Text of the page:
What Ice Buckets Teach Us About The Spread of Ideas


Actors, sports figures, musicians, and even a former United States President have been doused in ice-cold water in recent days.  If you haven’t witnessed this, you may be enjoying a summer on a remote island with no connection to any media.  For those of us who have watched this phenomenon take off, we may ask what lessons we can all learn from it all.

Why did this take off?  What is it about this campaign that made people act?



The ALS Ice Bucket Challenge is for a meaningful purpose: to raise money to find a cure for a devastating and fatal disease called amyotrophic lateral sclerosis or Lou Gehrig’s disease.  The financial results are stunning.  If the challenge were not tied directly to a bigger purpose, it would have failed.  Not many people would participate without an important cause.  It’s hard to turn down a challenge with a purpose.



Technology has changed everything.  It’s easy to record a video, upload it to a social media account, and see what happens.  The video brings multiple senses and emotions into play.  We can see our friends’ reaction to the water; we can almost feel the cold of the ice; we hear the laughter in the background.  It’s a powerful multi-sensory appeal.  When you add the emotional appeal of the cause, the call to action becomes almost irresistible.



The challenge has a uniquely personal appeal.  One person challenges others to join in.  Instead of merely forwarding an email or sharing something on social media, it demands participation.  That’s where it becomes uniquely personal.  If this challenge were a cookie-cutter replication, it would not spread.  It’s the personal spin that draws us in.  Bill Gates didn’t just have water thrown on him; he sat down and designed a better way to execute.  The personality of each participant shines through.



Most charitable giving is done in private.  That’s fine as far as giving goes, but this campaign upended traditional methods.  This challenge is not hidden from view.  Anyone uncomfortable with the public nature of it has an out: You can donate $100 instead.  But the public call is part-challenge, part-dare, and it evokes the competitive spirit.  There’s a unique aspect to the public component.  Instead of simply publicly experiencing the ice bucket, the participant then calls out individuals by name.  That starts a chain-letter like effect, but in the public eye.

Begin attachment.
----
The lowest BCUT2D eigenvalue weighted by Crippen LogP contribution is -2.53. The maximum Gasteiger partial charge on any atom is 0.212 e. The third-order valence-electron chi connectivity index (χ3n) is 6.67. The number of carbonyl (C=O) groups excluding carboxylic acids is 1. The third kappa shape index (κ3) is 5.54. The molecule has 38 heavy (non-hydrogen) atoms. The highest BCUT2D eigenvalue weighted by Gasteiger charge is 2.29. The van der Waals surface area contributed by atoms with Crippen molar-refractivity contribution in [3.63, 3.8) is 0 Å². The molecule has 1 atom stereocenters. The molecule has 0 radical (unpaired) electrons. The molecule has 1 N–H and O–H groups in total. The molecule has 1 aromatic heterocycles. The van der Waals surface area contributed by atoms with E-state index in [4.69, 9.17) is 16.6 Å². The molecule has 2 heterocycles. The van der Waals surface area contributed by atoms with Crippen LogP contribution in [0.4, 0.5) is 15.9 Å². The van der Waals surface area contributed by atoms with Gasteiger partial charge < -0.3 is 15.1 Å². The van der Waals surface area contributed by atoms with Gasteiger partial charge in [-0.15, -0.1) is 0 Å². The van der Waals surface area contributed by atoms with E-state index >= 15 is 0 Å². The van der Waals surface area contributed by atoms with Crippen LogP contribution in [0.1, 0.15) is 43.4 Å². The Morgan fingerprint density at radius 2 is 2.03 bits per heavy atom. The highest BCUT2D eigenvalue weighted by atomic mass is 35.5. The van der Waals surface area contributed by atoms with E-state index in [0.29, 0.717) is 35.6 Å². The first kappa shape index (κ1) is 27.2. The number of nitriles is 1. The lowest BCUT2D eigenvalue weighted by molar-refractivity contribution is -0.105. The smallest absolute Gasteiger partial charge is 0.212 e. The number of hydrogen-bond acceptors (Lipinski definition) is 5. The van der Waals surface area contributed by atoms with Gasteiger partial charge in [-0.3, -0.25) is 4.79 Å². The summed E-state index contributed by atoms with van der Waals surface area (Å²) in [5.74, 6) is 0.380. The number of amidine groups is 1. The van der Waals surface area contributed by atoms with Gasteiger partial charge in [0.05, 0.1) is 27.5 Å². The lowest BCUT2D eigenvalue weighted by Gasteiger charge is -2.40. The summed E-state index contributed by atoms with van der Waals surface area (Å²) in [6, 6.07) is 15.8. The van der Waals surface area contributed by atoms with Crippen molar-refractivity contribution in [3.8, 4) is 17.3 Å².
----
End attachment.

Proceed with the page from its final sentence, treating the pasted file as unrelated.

You may think that negative spreads faster than positive.  That has been the traditional approach in newsrooms.  The advent of social media upended this belief.  Jonah Berger’s research shows in his book Contagious: Why Things Catch On that people more often share good news than bad news in their social media accounts.  The Ice Bucket Challenge is positive, uplifting, and often funny.  If the message were only about the horrific consequences of the disease, it would not be shared in this way.  The positive aspect of this challenge has people sharing it at much higher rates.


As you look to build a marketing campaign, share an idea, achieve a goal or have a lasting impact, take the Ice Bucket Challenge.  Make sure that you are sharing an idea that is purposeful, powerful, personal, public, and positive.  If you do, you will find success significantly faster than if you are the opposite:  unclear, weak, anonymous, private, and negative.

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